LATEST PAPER
71° Good Afternoon
71° Good Afternoon
Opinion

Will Trump choose dignity as his house of cards falls?

If Trump’s personal history is any guide, he won’t go gently into the night.

President Donald Trump, at Gabreski Airport on Long

President Donald Trump, at Gabreski Airport on Long Island last Friday, is on damage control following the guilty verdict against his former campaign manager, Paul Manafort, and the guilty plea by his former personal attorney, Michael Cohen. Photo Credit: James Carbone

Score one for gallows humor.

Here’s President Donald Trump on Michael Cohen hours after his former personal attorney threw him to the dogs in federal court:

“If anyone is looking for a good lawyer, I would strongly suggest that you don’t retain the services of Michael Cohen!”

— Twitter, Aug. 22, 2018

Not bad, Mr. President. Not bad at all.

Humor counts when the ground’s rising to meet you. There’s gallantry in it. Take murderer James W. Rodgers. He was asked whether he had a final request while standing before a Utah firing squad. “Bring me a bulletproof vest,” he quipped.

Groucho Marx finished with, “This is no way to live!”, and a gassy Princess Marie-Louise Thérèse of Savoy-Carignan breathed a short-lived sigh of relief before passing (life): “Good,” she said, “a woman who can fart is not dead.” It sounded better in French I’m sure.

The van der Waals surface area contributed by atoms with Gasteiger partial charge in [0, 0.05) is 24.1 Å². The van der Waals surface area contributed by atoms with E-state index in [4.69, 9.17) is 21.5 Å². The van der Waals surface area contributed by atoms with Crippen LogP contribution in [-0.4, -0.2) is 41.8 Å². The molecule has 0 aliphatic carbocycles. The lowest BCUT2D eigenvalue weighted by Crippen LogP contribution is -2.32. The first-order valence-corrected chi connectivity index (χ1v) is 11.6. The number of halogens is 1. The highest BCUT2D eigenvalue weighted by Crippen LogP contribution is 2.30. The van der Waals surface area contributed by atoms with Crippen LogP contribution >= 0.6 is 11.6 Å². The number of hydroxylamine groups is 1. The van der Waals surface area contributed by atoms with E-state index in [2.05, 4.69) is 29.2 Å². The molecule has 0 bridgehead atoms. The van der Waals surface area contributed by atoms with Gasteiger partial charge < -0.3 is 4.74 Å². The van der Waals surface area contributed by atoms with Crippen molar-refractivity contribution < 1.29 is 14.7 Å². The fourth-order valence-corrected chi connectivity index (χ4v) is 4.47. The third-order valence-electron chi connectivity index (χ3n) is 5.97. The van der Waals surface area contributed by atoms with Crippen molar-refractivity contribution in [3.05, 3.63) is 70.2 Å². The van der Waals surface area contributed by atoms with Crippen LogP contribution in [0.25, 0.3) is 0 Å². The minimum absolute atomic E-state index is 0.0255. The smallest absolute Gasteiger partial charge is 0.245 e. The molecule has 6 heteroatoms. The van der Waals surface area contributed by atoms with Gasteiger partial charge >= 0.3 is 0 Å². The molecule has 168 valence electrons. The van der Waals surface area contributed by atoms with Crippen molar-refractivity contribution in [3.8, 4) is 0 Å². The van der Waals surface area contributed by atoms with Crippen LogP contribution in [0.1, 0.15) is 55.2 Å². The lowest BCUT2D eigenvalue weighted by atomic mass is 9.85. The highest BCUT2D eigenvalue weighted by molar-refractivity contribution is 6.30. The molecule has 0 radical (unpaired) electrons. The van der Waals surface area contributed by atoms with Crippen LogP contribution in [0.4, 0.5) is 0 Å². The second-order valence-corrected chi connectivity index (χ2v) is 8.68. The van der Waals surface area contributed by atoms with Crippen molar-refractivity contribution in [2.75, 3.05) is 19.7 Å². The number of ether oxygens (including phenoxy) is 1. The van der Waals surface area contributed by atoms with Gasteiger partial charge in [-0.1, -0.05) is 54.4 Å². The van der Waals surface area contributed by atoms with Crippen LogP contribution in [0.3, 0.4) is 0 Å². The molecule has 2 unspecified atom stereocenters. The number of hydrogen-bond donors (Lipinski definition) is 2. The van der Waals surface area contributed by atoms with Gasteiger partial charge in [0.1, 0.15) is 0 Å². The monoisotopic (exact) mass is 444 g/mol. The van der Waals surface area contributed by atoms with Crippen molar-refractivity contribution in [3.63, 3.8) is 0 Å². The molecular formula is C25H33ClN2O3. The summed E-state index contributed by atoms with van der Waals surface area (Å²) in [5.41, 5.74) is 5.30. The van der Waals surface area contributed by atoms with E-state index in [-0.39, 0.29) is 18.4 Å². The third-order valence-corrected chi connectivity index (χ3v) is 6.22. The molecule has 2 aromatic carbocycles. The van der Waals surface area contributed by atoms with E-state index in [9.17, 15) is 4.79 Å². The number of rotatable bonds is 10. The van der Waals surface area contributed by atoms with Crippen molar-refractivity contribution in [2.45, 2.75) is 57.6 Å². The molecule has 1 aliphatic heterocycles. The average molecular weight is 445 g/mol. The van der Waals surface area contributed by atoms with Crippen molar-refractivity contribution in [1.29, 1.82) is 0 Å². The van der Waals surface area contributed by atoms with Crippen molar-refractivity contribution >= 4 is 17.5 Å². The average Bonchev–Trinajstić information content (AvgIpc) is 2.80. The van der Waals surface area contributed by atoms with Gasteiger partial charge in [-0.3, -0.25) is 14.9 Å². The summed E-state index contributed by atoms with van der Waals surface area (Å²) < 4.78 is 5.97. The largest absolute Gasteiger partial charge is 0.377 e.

Marie Antoinette showed the world that manners matter, too, when the chips are really down. “Pardonnez-moi, monsieur,” she said politely to her executioner after stepping on his toes. Little things like that matter. To history.

Bitterness at the end is death. To your eternal reputation that is. Legendary pickpocket Thomas B. Moran blew whatever public goodwill he had amassed with this clumsy close: “I’ve never forgiven that smart-alecky reporter who named me Butterfingers. To me, it’s not funny.” And then there’s former O.S.S. spy and major league catcher Moe Berg. He was said to be the “brainiest player in baseball,” but it was his braveness that he flashed in the end: “How did the Mets do today?,” he asked. (They beat the Cardinals, 7-6.)

I mention these stories not because Trump is dying, but because he’s about to go down. Hard. It may not happen tomorrow, but the days of his presidency are numbered. There’s already enough information to impeach him if Congress wanted to remove him from office, and Robert Mueller probe revelations have barely begun trickling out.

If Trump’s personal history is any guide, he won’t go gently into the night. He’ll scratch and claw for every last breath, bringing those closest down with him. He’ll turn the nation against itself via Twitter.

It doesn’t have to go down that way, Mr. President. History rewards graciousness. Think about it.

William F.B. O’Reilly is a consultant for Republicans.

Top News stories